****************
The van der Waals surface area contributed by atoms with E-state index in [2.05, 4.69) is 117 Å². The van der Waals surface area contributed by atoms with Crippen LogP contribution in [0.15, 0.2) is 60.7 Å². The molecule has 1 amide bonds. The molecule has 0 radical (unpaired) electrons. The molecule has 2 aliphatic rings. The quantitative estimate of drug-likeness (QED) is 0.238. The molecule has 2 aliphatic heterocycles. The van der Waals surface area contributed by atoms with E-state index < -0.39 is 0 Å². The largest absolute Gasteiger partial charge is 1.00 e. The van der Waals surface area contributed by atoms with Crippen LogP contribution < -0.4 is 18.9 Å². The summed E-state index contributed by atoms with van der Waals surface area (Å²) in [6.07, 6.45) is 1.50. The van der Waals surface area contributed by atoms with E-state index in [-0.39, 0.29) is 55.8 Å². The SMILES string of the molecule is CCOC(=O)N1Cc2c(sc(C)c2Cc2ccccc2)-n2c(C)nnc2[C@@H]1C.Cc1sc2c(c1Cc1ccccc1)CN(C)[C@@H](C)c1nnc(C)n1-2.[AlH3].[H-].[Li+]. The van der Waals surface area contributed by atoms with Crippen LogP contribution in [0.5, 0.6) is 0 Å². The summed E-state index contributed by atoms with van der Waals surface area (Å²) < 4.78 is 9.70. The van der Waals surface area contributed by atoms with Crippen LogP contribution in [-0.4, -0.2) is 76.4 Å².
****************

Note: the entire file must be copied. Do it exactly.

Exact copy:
The van der Waals surface area contributed by atoms with E-state index in [2.05, 4.69) is 117 Å². The van der Waals surface area contributed by atoms with Crippen LogP contribution in [0.15, 0.2) is 60.7 Å². The molecule has 1 amide bonds. The molecule has 0 radical (unpaired) electrons. The molecule has 2 aliphatic rings. The quantitative estimate of drug-likeness (QED) is 0.238. The molecule has 2 aliphatic heterocycles. The van der Waals surface area contributed by atoms with E-state index < -0.39 is 0 Å². The largest absolute Gasteiger partial charge is 1.00 e. The van der Waals surface area contributed by atoms with Crippen LogP contribution < -0.4 is 18.9 Å². The summed E-state index contributed by atoms with van der Waals surface area (Å²) in [6.07, 6.45) is 1.50. The van der Waals surface area contributed by atoms with E-state index in [-0.39, 0.29) is 55.8 Å². The SMILES string of the molecule is CCOC(=O)N1Cc2c(sc(C)c2Cc2ccccc2)-n2c(C)nnc2[C@@H]1C.Cc1sc2c(c1Cc1ccccc1)CN(C)[C@@H](C)c1nnc(C)n1-2.[AlH3].[H-].[Li+]. The van der Waals surface area contributed by atoms with Crippen LogP contribution in [0.5, 0.6) is 0 Å². The summed E-state index contributed by atoms with van der Waals surface area (Å²) < 4.78 is 9.70. The van der Waals surface area contributed by atoms with Crippen LogP contribution in [-0.4, -0.2) is 76.4 Å².